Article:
- The research on cellular automata funded by the IOTA Foundation as an extension of the existing consensus mechanism has produced promising results.
- For consensus in a sharded IOTA Tangle, a combination of Fast Probalistic Consensus, cellular automata and the use of the reputation system Mana will be investigated.
The IOTA Foundation continues to support the investigation of new consensus models for the IOTA Tangle. Already in May of this year, it announced the investigation of cellular automata as a possible extension of IOTA’s consensus mechanism in the context of a Coordicide grant to Dr. André Vilela and Dr. Kenric Nelson.
The main purpose of the grant was, as stated at the time by the IOTA Foundation, to support “beyond the horizon” research to explore future possibilities for the protocol. According to the IOTA Foundation, although cellular automata are very difficult to analyze, they have great potential in terms of speed and communication efficiency. The research has been outsourced because “the IOTA team is very busy publishing Coordicide“.
Cellular automata as an extension of IOTA’s consensus model
As Andrew Greve of the IOTA Foundation has now explained in a new blog post, the three-month research has produced its first promising results. Vilela and Nelson from the University of Boston conducted simulations of cellular automata to determine the agreement and success rates for consensus in various voting scenarios between connected neighbors.
The simulations thus aimed to investigate whether cellular automata are feasible or not in the context of the IOTA Tangle. The aim was to design potentially useful approaches for the voting processes to reach a consensus. Regarding the results of the study, Greve stated:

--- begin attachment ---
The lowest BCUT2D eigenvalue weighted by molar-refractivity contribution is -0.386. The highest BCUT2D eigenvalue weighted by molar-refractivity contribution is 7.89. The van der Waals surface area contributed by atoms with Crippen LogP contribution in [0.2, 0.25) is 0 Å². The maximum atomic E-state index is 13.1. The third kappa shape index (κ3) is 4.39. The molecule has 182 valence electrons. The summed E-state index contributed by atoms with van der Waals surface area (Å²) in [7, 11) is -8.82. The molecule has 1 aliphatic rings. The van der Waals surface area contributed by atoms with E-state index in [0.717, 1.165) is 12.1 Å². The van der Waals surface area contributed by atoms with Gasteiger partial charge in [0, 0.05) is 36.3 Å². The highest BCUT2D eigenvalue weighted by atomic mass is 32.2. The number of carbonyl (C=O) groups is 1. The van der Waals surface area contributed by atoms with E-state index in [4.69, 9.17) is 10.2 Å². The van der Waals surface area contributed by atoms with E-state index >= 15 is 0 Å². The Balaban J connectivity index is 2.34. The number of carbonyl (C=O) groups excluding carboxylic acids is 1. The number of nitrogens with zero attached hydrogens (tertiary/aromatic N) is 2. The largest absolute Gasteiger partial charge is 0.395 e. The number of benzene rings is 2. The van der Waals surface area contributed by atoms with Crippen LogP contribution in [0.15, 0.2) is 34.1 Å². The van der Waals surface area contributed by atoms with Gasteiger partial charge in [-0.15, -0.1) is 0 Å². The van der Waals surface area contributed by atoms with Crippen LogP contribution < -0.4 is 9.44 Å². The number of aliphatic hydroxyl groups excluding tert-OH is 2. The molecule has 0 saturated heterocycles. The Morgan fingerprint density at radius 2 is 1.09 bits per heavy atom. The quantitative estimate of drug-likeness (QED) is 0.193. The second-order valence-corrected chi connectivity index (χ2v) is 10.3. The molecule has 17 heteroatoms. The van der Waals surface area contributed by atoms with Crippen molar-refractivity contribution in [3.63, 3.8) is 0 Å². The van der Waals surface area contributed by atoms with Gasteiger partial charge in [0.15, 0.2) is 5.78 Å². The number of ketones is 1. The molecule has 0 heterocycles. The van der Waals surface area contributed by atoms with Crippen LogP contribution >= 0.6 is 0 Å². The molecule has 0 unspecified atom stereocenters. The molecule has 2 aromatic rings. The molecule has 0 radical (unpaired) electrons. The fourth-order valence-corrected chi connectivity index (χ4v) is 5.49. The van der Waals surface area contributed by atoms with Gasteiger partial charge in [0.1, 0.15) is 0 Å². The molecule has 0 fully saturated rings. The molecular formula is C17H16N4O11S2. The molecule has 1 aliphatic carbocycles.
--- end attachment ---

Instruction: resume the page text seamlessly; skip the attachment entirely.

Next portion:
Dr. Vilela and Dr. Nelson showed that the standard voter model yields a relatively low success rate on random graphs. However, they identified several mechanisms that greatly improve the convergence rate. As explained in the report, Dr. Vilela and Dr. Nelson provide lower bounds on k, the number of neighbors, required for good convergence.
They also discovered that convergence rates improve if ties (i.e. when exactly half of a node’s neighbors are of each color), are decided by a coin toss, rather than remaining the same color as before. These results encourage further theoretical and empirical research regarding the role of Cellular Automata for consensus in IOTA.
As stated in the results of the study, both researchers recommend that the IOTA Foundation should further investigate a “Swift Entropic Consensus”. With a sample of 1,000 random graphs per initial majority with 10,000 nodes and an average of 12 connected neighbors, the majority vote achieved 100% consensus for all studies across all initial majorities.
As a next step, the researchers propose to investigate the role of adversarial nodes in the majority voting process, as well as the influence of mana weighting on maintaining the integrity of the consensus process.
Due to the promising results, Greve explained that the IOTA Foundation will continue to support research into cellular automata and their integration into the IOTA consensus model. In particular, cellular automata could be of great interest for a consensus in a sharded Tangle, as Greve noted:
Although our research here is still overall in a preliminary stage, we are beginning our formal work on this topic, and we see a few promising directions which we intend to pursue. We are investigating whether consensus in a sharded Tangle can rely on a combination of consensus mechanisms, including FPC [Fast Probalistic Consensus] and CA, as well as the utilization of a reputation system. We look forward to offering more discussion on this topic in the near future.